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January 23, 2021

Transform the DRAM production line, and use image sensors

According to Korean media pulsenews, South Korea’s Samsung Electronics is accelerating its entry into the image sensor business, which will become a very important business in the era of self-driving mobility.

According to a source in the electronics industry on Tuesday, Samsung Electronics has begun to revamp its DRAM 11 line in Hwaseong, Gyeonggi, and began production of CMOS image sensors (CIS).

It is predicted that by 2030, with the introduction of autonomous vehicles, the automotive image sensor market will grow to more than 20 trillion won (18.2 billion US dollars).

Market participants expect that Samsung Electronics aims to gain a larger market share in the global image sensor market by providing image sensors for vehicles.

According to global consulting firm KPMG (KPMG), the global image sensor market will reach US$143 billion in 2030 and US$47 billion in 2020. As automotive image sensors currently account for 14% of the total image sensor market, by 2030, the automotive image sensor market may exceed 22 trillion won.

Compared with other image sensors, the use of image sensors for vehicles that are installed on cars to achieve autonomous driving requires more accurate and reliable performance to ensure the safety of passengers. They also need to meet stringent conditions in terms of user environment and service life.

Market trackers counterpoint research that the introduction of autonomous technology in the automotive market will require cars to install various types of sensors to improve driving safety. It points out the importance of camera sensors in advanced driver assistance systems (ADAS).

In 2018, Samsung Electronics launched the ISOCELL Auto brand of automotive image sensors, using its leading smartphone image sensor technology, hoping to make a big difference in the automotive image sensor market. An industry official who asked not to be named stated that Samsung Electronics needs large-scale investment and a pre-emptive strategy to gain an upper hand over global companies such as Sony in the image sensor market.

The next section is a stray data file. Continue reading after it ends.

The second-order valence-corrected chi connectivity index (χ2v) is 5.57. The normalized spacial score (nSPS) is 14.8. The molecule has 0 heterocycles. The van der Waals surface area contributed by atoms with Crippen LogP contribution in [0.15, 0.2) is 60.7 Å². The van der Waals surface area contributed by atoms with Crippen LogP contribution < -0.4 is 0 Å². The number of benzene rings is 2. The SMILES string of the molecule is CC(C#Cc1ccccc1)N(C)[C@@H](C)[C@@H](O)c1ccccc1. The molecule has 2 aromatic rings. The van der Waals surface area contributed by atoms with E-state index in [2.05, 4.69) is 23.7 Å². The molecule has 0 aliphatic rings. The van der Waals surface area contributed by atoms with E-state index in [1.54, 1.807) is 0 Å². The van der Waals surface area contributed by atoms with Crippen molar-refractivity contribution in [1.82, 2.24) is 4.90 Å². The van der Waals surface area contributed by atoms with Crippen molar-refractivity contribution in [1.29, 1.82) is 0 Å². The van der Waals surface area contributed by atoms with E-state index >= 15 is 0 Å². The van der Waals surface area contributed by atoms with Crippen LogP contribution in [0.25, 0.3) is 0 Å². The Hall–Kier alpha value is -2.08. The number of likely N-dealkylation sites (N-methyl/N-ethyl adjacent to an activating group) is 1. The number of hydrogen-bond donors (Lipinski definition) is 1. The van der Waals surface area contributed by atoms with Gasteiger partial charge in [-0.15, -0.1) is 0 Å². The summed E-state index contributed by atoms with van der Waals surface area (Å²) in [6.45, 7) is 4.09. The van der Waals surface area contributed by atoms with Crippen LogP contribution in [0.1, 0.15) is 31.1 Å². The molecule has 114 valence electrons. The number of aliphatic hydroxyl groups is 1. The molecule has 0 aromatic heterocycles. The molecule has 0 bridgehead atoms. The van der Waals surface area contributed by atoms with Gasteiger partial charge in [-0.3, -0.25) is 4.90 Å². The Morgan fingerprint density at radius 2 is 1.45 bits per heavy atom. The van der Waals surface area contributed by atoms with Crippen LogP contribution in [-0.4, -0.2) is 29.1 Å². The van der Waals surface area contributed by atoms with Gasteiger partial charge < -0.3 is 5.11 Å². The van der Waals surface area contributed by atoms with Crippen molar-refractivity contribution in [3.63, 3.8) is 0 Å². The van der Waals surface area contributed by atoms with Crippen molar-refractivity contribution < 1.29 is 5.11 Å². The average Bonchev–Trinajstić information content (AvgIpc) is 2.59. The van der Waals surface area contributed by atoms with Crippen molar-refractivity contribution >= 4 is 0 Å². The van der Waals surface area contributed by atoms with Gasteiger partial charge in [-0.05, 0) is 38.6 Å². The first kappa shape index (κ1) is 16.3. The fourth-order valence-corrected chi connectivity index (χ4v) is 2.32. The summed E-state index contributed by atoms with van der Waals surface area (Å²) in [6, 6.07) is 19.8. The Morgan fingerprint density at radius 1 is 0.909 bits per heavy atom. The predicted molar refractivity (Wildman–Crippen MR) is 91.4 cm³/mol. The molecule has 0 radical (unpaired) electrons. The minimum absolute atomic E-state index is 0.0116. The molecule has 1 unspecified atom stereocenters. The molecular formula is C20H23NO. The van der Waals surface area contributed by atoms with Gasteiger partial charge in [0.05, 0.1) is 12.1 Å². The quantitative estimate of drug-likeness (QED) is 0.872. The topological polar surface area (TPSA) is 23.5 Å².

However, it remains to be seen whether the investment can be executed due to invalid leadership after the Samsung Group's heir and its vice chairman, Jay Y. Lee, were sentenced to prison.

Samsung and Sony compete for image sensor supremacy

Sony has a global share of 50% in the field of smartphone image sensors. As the risks of China’s Huawei technology surface, Sony’s base camp is approaching South Korea’s Samsung Electronics. Sony prioritized the supply of large-scale mobile phone manufacturers such as Huawei, which imposed export restrictions in the United States, and misjudged it. With the battle for smart phones supporting the high-speed communication standard 5G, the battle for the dominance of sensors has intensified.

The person in charge of a company involved in the equipment required for the image sensor production process said, "Sony is cautious, but Samsung believes that'now is an opportunity' and is launching an investment offensive. The actions of the two companies are completely different." This equipment company received multiple large-scale orders for image sensor equipment from August to September, all from Samsung.

"The plan has failed," Sony executives said in response to the sanctions imposed on Huawei by the US Department of Commerce on September 15. Sony’s image sensor demand has been so strong that production cannot keep up. The company has actively invested in increasing production, including announcing a new plant in Nagasaki Prefecture.

However, due to US export restrictions, Sony stopped supplying sensors to Huawei. It is reported that Huawei is Sony’s second largest customer after Apple, accounting for approximately 20% of Sony’s image sensor revenue of approximately 1 trillion yen. Sony has been approved to restart the transaction with Huawei, but it is not clear whether the transaction volume can return to its original level.

Statistics from the British survey company Omdia show that Sony’s image sensor (CMOS, complementary metal oxide semiconductor) share in 2019 was 53.5% in terms of monetary value, which is a big gap with the second-place Samsung (18.1%). Sony took the lead in developing high-performance image sensors called "layered", mainly involved in high-priced products. Sony's technical strength is considered to be higher than that of Samsung. Apple and Huawei pursue higher camera functions and always choose image sensors produced by Sony.